Like most toddlers, Els has a huge imagination. So big in fact, that it spurs and directs our entire day. And by the end of it, my husband and I are downright exhausted.
Besides me binge-eating pretend food all day long, here’s how a typical day in our household goes:
Wake up and go to the doctor. Have our check up. Five times. And then reverse (we are now the doctors). Next we get on a bus, buckle up, and drive to the dentist. We get our teeth checked. (Poke. Prod. Rinse. And spit.) Pick out some toys afterward. And then reverse. We then ditch the bus, get in our car that magically appears and buckle up, only to unbuckle seconds later to get into a boat that takes us to the middle of an ocean, where we swim with dolphins, look out for sharks, befriend the shark who helps us look for pearls to make a pearl necklace, only to notice that the pearls smushed in our pockets and thus we must go back and look for some more. We then go for a luxurious swim in the swimming pool that happens to be IN the ocean. Afterwards we dry off, get back into the car, eat some snacks (that are usually of a gummy bear consistency) and go to school. The school miraculously turns into a zoo where we feed all the animals our never-ending supply of food. We then go back to school where Els gains the courage to have me leave to pick up some milk while she plays with her friends. Only to call out for me seconds later telling me I can not go. No matter what, we have a huge after school reunion where we hug and proclaim our love for each other.
Not Els. She is running around the house with a pillow over her head because it’s raining. It’s thundering and lightening and we must find shelter quickly. We hide under things until the rain clears, and then we crawl out from our space only to be hit with a sudden torrential downpour. Next, she’s on the phone calling her imaginary friends to come over and play. Once they are all here, she has me be a translator because they can only speak Korean. We tell stories, bake cakes, eat desserts, and play.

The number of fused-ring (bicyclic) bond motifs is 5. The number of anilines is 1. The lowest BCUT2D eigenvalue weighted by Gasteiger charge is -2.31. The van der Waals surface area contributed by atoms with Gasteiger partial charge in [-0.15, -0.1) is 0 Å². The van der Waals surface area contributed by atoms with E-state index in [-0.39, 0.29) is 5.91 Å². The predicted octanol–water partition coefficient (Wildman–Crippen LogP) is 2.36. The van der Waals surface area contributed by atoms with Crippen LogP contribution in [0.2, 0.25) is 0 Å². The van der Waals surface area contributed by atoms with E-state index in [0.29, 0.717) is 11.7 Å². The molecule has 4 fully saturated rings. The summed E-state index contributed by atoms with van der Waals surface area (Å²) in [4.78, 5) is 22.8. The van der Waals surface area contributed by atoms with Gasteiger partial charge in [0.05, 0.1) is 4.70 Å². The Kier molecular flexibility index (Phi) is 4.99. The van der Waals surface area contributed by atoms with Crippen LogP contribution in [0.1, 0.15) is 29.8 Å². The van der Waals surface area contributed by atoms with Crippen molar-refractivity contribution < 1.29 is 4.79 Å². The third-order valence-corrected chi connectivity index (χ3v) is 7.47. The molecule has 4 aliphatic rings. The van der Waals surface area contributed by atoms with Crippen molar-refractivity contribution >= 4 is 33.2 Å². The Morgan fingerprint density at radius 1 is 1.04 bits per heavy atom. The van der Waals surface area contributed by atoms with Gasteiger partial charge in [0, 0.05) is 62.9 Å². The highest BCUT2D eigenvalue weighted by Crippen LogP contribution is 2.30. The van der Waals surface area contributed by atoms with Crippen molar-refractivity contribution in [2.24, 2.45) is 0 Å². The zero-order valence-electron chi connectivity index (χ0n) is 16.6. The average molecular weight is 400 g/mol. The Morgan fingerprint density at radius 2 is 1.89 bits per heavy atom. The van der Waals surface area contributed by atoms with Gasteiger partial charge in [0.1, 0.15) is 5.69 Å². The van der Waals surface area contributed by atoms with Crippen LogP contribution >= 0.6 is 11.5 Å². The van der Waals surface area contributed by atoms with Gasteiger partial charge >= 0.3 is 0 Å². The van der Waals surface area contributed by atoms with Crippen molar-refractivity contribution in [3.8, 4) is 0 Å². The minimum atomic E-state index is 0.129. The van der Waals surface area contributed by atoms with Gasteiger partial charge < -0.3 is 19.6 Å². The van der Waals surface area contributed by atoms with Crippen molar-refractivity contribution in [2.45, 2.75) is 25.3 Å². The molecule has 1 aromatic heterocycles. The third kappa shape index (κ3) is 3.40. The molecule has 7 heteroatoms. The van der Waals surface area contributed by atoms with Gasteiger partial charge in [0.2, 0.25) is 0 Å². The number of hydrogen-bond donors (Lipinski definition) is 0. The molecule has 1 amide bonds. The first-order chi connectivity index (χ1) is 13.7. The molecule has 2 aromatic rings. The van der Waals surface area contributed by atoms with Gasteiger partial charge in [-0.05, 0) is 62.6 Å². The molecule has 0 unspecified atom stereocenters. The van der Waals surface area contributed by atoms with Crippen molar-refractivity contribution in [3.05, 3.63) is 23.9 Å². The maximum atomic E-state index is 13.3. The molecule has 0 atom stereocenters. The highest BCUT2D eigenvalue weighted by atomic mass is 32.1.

By midday, I call out her name. She doesn’t answer. She tells me her name is Rapunzel instead. And she lives in a castle with Cinderella and Snow White. I’m suddenly the prince. I’m always the prince. Or the frog. Or the pumpkin. In the castle, she spends all her day building birdhouses for sparkly pink and gold birds. While she builds, I am ordered to narrate her every brushstroke, design move and craft.
The funniest is when she’s a mom. Because all she does is wipe tables and do the dishes. She also gives me long hugs repeating the words, ‘I know. I know.’
The list is long. Honestly, I couldn’t write her ‘world’ and do it justice. It’s incredible, really. And more incredible how everything including books, people and real situations spark her ways of imaginative play.
And there’s always a twist. Like the other day for instance, after her first real dentist visit, she changed up her normal pretend dentist routine. Instead of poking and prodding the patient (aka: dad) she sat him in the chair and said: “Now, cry daddy.”